• The vcgt/LUT part, which does white point correction, and is applied to the screen as a whole
  • The gamma+matrix part, which does gamma/hue/saturation correction, and has to be applied by individual colour managed programs like GIMP or Firefox

In a colour-managed setup, the vcgt/LUT part is typically loaded on login, while the filename of the colour profile .icc-file is stored in the X atom _ICC_PROFILE so that colour managed programs can load that as a default profile for applying gamma+matrix corrections. Some programs also let you override what profile is used for gamma+matrix corrections.

  • xcalib - xcalib is a tiny monitor calibration loader for XFree86 (or X.Org) and MS-Windows, which sets the monitor VCGT/LUT part of the color profile
  • xiccd - xiccd is a daemon that interacts with colord, and sets the _ICC_PROFILE X atom to the path of your colour profile, for program-specific gamma+matrix corrections. Note that Gnome and KDE already inform colord if you've set a profile in their settings (whereas Xfce has no built-in colord interaction).
  • dispwin – used to load both vcgt/LUT and _ICC_PROFILE atoms at once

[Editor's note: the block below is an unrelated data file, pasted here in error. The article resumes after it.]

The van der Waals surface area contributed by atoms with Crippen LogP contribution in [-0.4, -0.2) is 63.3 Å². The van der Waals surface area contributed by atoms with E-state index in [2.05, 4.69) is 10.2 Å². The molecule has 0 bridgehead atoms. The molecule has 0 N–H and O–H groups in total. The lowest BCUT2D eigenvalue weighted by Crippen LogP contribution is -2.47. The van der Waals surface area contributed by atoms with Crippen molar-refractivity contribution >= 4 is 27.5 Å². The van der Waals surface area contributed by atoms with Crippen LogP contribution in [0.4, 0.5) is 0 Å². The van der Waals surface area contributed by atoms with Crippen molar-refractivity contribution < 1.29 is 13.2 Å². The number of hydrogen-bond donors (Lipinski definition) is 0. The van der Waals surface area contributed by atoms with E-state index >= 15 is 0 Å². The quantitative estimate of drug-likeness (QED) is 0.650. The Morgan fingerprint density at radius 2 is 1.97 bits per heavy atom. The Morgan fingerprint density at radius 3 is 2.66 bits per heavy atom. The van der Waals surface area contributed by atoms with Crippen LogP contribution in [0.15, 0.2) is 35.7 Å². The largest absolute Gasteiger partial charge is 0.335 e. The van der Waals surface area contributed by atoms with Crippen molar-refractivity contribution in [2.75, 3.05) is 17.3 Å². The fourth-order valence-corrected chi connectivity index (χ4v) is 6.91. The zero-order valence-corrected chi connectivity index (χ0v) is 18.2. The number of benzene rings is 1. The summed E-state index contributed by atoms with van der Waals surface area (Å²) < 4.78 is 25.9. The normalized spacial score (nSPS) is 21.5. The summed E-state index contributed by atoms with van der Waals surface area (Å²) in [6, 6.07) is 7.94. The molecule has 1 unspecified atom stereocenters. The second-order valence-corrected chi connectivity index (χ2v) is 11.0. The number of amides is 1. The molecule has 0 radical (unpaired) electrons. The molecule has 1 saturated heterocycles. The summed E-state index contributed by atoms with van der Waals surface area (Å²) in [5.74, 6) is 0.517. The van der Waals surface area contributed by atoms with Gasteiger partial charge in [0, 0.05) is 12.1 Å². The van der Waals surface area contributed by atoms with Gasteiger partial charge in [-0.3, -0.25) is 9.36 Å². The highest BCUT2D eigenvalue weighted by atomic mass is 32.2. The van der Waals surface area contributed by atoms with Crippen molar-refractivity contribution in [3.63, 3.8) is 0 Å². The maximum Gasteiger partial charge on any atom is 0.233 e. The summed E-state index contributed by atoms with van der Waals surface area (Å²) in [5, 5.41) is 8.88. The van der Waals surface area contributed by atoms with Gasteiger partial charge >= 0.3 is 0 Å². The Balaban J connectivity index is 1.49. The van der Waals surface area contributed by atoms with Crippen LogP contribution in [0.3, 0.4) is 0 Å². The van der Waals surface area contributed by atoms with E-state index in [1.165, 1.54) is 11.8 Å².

• LPROF, ICCv2-compliant Hardware Color Profiler for cameras, scanners and monitors. This is used to create color profile files for various devices using hardware calibration tools
  • ArgyllCMS – used to create color profile files for various devices using hardware calibration tools


Developer(s) Richard Hughes et al.
Stable release
1.3.1[7] / November 27, 2015; 20 months ago (2015-11-27)
Development status active
Written in C
Operating system Linux, FreeBSD
Type system daemon
color management
License GPLv2+

colord is a system daemon that makes it easy to manage, install and generate color profiles to accurately color manage input and output devices.

Colord provides a D-Bus API for system frameworks to query, e.g. "Get me the profiles for device $foo" or "Create a device and assign it profile $bar." Colord provides a persistent database backed store that is preserved across reboots, and it provides the session for a way to set system settings, for instance setting the display profile for all users and all sessions.

GNOME Color Manager and colord-kde are graphical tools for colord to be used in the GNOME and KDE desktop environments. Both act as a clients to colord.

colord supports the following subsystems:

See also[edit]

External links[edit]